Most of my adult life I felt that something was missing.
I thought it was having children. I dreamt of having babies and being a mum since I was young. I just knew that having a baby would make me happy.
If it would have, I’ll never know.
What I do know, is trying to conceive made me miserable. It was the hardest, most isolating time of my life. Funny thing was, I didn’t even appreciate just how miserable I was. I was too busy focusing on achieving the goal, being ‘positive’ at all costs and never giving up hope.
Before I knew it, eight years of my life went past. Not only did I not have a baby, I’d given everything to have one.
After a miscarriage, I perhaps hit my bottom. I was exhausted. I was empty. And I was incredibly sad. I realised this was no way to live. Something had to change.
In that darkness, I lost hope. It was exactly what I needed.
I no longer prayed for a baby, I prayed for the strength and the love to create a life without one.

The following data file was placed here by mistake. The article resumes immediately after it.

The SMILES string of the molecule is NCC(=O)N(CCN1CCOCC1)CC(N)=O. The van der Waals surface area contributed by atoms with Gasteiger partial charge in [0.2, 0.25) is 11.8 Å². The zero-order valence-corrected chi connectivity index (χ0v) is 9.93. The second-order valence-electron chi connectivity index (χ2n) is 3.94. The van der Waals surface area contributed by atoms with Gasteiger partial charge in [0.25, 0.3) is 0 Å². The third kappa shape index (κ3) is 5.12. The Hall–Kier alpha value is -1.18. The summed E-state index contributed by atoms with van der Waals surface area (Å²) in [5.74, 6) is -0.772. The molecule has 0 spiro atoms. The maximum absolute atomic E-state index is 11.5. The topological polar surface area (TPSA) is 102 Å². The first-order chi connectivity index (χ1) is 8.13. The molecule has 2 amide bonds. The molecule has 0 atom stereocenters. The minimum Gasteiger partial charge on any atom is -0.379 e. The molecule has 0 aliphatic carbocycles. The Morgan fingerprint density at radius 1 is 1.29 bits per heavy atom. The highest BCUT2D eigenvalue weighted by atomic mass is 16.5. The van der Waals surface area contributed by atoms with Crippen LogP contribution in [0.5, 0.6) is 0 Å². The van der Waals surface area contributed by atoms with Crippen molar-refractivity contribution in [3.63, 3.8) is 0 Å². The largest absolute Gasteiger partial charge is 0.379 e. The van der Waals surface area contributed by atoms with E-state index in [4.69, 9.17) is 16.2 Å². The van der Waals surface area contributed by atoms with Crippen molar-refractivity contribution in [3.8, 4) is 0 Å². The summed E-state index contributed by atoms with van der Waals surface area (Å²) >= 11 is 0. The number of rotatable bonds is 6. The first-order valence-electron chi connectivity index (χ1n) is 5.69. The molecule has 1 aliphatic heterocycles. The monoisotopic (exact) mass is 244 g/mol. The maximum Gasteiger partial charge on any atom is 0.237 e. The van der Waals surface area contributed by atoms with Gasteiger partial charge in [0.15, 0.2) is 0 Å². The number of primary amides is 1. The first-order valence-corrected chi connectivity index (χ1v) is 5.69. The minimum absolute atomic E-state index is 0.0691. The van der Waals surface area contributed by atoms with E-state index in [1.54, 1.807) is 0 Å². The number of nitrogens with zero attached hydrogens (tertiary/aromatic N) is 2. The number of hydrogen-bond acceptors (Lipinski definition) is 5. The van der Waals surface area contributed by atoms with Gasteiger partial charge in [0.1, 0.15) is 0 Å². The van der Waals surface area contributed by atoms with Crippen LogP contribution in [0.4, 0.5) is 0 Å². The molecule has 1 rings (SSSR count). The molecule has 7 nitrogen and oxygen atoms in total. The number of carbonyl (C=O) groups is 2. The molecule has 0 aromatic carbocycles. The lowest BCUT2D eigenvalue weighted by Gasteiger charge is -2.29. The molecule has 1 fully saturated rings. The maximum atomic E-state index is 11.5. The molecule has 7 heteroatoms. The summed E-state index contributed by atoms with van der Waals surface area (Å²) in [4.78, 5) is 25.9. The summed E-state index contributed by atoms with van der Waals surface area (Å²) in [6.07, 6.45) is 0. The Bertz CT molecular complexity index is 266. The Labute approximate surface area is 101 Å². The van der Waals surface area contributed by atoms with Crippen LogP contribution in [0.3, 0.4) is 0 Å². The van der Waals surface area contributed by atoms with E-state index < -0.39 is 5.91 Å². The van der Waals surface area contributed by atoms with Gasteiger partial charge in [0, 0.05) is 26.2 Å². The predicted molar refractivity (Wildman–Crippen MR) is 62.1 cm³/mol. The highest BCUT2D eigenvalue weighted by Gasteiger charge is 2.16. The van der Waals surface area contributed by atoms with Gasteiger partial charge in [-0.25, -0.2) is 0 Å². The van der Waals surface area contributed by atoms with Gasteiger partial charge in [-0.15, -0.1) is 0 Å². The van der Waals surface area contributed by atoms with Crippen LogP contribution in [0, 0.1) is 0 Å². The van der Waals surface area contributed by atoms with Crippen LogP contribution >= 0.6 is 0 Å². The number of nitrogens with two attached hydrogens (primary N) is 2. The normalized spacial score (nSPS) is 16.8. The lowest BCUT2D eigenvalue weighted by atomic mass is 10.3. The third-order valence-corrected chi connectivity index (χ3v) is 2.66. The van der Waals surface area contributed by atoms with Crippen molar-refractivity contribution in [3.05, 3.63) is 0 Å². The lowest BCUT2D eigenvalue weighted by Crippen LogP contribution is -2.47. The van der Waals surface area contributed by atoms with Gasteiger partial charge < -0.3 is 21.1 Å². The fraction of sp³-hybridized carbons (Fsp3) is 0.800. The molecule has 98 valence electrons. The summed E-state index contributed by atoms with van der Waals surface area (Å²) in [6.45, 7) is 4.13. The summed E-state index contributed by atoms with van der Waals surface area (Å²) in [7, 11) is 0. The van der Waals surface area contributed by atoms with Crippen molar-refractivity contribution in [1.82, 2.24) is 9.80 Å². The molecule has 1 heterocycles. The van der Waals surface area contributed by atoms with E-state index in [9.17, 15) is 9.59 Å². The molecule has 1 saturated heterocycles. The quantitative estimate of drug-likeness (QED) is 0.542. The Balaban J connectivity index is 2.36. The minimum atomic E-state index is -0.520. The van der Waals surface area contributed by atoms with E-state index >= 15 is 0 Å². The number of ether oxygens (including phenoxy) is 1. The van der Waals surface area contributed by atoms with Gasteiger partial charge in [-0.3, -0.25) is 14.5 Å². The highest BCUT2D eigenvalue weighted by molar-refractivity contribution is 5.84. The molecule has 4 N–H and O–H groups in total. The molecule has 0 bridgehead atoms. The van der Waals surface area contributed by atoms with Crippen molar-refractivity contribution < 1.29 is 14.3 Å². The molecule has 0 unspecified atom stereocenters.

I made a decision. I decided that if trying to have a baby wasn’t working then I had to do something different. I stopped trying to control the outcome. I surrendered to life. I let go.
It was one of the hardest decisions I’ve ever had to make. It was painful. I grieved. Perhaps hardest of all was that I now had to face the gap in my life. Who was I now if I wasn’t going to be a mother?
It was uncomfortable. I felt exposed and vulnerable.
Letting go created space for other things in my life but it took time.
I began to realise that there were many ways to create family, to nurture, to love. Maybe we’re not all meant to be mothers? Maybe life has other plans for some of us?
I understood that letting go is a decision and it is a process. It takes courage, but most of all, it takes a trust that life is going to work out.